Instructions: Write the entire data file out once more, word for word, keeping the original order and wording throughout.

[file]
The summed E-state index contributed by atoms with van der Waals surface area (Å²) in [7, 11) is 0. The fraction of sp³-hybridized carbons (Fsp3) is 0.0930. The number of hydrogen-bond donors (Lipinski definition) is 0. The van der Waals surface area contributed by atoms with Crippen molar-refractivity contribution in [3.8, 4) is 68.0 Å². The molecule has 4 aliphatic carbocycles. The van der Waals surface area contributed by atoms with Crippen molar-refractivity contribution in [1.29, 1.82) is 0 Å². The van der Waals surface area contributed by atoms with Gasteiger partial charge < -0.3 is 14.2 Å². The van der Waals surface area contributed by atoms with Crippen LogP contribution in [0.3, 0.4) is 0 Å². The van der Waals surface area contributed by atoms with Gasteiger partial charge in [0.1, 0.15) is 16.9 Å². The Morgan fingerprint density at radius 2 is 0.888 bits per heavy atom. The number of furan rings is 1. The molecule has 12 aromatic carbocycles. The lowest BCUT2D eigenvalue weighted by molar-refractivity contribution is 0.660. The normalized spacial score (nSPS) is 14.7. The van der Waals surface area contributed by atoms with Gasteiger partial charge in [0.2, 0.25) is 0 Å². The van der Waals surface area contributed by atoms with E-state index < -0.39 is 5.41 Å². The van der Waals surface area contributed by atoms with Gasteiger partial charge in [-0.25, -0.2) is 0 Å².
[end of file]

The summed E-state index contributed by atoms with van der Waals surface area (Å²) in [7, 11) is 0. The fraction of sp³-hybridized carbons (Fsp3) is 0.0930. The number of hydrogen-bond donors (Lipinski definition) is 0. The van der Waals surface area contributed by atoms with Crippen molar-refractivity contribution in [3.8, 4) is 68.0 Å². The molecule has 4 aliphatic carbocycles. The van der Waals surface area contributed by atoms with Crippen molar-refractivity contribution in [1.29, 1.82) is 0 Å². The van der Waals surface area contributed by atoms with Gasteiger partial charge < -0.3 is 14.2 Å². The van der Waals surface area contributed by atoms with Crippen LogP contribution in [0.3, 0.4) is 0 Å². The van der Waals surface area contributed by atoms with Gasteiger partial charge in [0.1, 0.15) is 16.9 Å². The Morgan fingerprint density at radius 2 is 0.888 bits per heavy atom. The number of furan rings is 1. The molecule has 12 aromatic carbocycles. The lowest BCUT2D eigenvalue weighted by molar-refractivity contribution is 0.660. The normalized spacial score (nSPS) is 14.7. The van der Waals surface area contributed by atoms with Gasteiger partial charge in [0.2, 0.25) is 0 Å². The van der Waals surface area contributed by atoms with E-state index < -0.39 is 5.41 Å². The van der Waals surface area contributed by atoms with Gasteiger partial charge in [-0.25, -0.2) is 0 Å².